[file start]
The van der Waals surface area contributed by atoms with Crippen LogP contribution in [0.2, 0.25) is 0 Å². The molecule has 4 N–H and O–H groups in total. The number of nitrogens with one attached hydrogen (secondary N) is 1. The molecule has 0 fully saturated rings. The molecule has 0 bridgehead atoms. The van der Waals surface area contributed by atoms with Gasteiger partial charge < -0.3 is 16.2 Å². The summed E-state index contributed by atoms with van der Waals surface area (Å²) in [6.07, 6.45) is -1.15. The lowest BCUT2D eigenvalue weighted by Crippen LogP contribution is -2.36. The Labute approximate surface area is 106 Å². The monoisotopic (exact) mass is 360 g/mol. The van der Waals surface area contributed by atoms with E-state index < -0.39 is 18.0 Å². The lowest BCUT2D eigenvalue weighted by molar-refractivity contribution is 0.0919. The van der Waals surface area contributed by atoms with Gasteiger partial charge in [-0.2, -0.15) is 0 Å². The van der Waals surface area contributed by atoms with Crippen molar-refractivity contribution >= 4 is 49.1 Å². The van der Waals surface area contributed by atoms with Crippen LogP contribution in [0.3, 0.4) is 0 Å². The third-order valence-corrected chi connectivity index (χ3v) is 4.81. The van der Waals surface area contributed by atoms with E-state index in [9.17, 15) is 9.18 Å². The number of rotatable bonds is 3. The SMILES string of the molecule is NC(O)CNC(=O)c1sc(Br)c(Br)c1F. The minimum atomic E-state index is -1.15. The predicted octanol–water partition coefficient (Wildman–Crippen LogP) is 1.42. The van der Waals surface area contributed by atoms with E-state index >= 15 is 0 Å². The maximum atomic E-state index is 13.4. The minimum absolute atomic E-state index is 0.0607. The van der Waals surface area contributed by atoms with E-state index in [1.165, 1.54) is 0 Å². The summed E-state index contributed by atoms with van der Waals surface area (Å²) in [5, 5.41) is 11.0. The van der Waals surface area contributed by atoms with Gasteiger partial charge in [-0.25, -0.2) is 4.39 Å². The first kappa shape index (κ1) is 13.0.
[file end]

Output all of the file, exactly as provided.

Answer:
The van der Waals surface area contributed by atoms with Crippen LogP contribution in [0.2, 0.25) is 0 Å². The molecule has 4 N–H and O–H groups in total. The number of nitrogens with one attached hydrogen (secondary N) is 1. The molecule has 0 fully saturated rings. The molecule has 0 bridgehead atoms. The van der Waals surface area contributed by atoms with Gasteiger partial charge < -0.3 is 16.2 Å². The summed E-state index contributed by atoms with van der Waals surface area (Å²) in [6.07, 6.45) is -1.15. The lowest BCUT2D eigenvalue weighted by Crippen LogP contribution is -2.36. The Labute approximate surface area is 106 Å². The monoisotopic (exact) mass is 360 g/mol. The van der Waals surface area contributed by atoms with E-state index < -0.39 is 18.0 Å². The lowest BCUT2D eigenvalue weighted by molar-refractivity contribution is 0.0919. The van der Waals surface area contributed by atoms with Gasteiger partial charge in [-0.2, -0.15) is 0 Å². The van der Waals surface area contributed by atoms with Crippen molar-refractivity contribution >= 4 is 49.1 Å². The van der Waals surface area contributed by atoms with Crippen LogP contribution in [0.3, 0.4) is 0 Å². The third-order valence-corrected chi connectivity index (χ3v) is 4.81. The van der Waals surface area contributed by atoms with E-state index in [9.17, 15) is 9.18 Å². The number of rotatable bonds is 3. The SMILES string of the molecule is NC(O)CNC(=O)c1sc(Br)c(Br)c1F. The minimum atomic E-state index is -1.15. The predicted octanol–water partition coefficient (Wildman–Crippen LogP) is 1.42. The van der Waals surface area contributed by atoms with E-state index >= 15 is 0 Å². The maximum atomic E-state index is 13.4. The minimum absolute atomic E-state index is 0.0607. The van der Waals surface area contributed by atoms with E-state index in [1.165, 1.54) is 0 Å². The summed E-state index contributed by atoms with van der Waals surface area (Å²) in [5, 5.41) is 11.0. The van der Waals surface area contributed by atoms with Gasteiger partial charge in [-0.25, -0.2) is 4.39 Å². The first kappa shape index (κ1) is 13.0.